This past weekend 30 families and their children with disabilities flocked to a beautiful retreat center outside the city, thanks to Joni and Friends and another local non-profit organization in town.
MC (one of our family medicine residents) and I were invited to give a lecture on health issues and do medical consultations.
MC did a fantastic job doing her first lecture as well as first translation of both the slides and verbal interpretation for me.
More importantly, we were humbled by these families.
In an environment where a child with a disability of almost any kind is often barred from enrolling in preschool or elementary school, where orphanages are full of abandoned children with simple or complex congenital anomalies, and where therapies and special education are hard to come by–
These families have chosen to keep their child with cerebral palsy, neurological disorders, autism, low IQ, deafness or seizures.
They have chosen to pay the cost of keeping this one they love, sacrificing the approval of their family and neighbors, the chance for their child to attend the best universities, a comfortable marriage.
As we met some of these parents individually and heard their stories, I also realized what a hunger they have for reliable, up to date and useful information about their child’s condition.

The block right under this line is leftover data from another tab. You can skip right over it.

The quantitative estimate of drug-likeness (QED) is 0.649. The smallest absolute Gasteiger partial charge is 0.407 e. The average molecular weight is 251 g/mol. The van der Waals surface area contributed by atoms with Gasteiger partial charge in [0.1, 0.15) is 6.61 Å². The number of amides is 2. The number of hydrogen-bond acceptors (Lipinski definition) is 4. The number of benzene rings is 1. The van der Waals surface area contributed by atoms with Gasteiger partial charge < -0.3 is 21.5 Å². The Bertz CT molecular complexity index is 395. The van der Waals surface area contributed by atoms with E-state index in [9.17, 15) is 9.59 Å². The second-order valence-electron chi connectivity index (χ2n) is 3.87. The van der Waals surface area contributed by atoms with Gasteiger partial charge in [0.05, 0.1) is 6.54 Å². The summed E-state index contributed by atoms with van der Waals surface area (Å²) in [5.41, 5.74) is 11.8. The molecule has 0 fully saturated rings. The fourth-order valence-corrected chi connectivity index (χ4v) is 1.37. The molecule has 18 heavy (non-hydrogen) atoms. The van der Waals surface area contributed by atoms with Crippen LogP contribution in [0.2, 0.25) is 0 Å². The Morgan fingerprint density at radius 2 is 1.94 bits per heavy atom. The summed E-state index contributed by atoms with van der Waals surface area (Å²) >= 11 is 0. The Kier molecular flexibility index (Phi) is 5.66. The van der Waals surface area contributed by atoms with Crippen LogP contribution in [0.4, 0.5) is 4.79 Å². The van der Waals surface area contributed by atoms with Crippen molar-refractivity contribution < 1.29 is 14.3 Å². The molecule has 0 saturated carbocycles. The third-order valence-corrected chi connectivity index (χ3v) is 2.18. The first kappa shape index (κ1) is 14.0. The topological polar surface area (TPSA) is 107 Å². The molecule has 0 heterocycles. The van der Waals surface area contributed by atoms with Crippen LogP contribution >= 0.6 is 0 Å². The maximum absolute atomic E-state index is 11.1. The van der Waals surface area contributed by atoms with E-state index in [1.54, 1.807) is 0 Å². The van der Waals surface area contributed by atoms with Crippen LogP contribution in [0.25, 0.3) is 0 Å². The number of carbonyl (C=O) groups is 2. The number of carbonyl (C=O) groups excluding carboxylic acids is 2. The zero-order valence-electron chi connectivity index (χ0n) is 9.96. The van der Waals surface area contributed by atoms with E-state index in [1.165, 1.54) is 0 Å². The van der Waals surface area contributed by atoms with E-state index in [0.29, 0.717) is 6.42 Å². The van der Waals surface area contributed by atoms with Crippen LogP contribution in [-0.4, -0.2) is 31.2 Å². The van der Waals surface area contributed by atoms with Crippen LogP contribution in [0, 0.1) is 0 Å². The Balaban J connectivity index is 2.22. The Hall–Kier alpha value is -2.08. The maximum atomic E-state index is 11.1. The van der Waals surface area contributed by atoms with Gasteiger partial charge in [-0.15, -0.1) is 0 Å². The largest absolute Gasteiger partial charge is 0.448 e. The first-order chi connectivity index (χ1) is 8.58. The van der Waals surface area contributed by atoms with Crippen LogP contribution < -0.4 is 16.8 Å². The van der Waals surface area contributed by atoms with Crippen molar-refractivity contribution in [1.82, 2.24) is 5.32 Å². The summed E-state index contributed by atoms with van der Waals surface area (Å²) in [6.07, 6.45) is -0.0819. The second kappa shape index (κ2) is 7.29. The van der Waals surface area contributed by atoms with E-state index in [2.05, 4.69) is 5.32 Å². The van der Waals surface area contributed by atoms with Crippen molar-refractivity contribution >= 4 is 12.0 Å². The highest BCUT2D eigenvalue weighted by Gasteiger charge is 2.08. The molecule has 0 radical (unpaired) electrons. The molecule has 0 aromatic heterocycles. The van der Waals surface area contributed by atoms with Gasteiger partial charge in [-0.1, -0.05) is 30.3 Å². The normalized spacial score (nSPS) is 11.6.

We were literally bombarded with questions from all sides most of the day, ranging from how to help their child walk better to is there a cure for this condition.
The concept of a medical home, such as we know it in the United States, is unknown here.
Only the patient coordinates which specialists to see, and when.
Nobody reminds them when to go and get a follow up test.
And many of these families have no access to the internet and the plethora of (even inaccurate) information about their diagnosis due to financial constraints.
Those in our group were all below the poverty level, according to the organizers.
Absolutely amazing, these precious children and their families.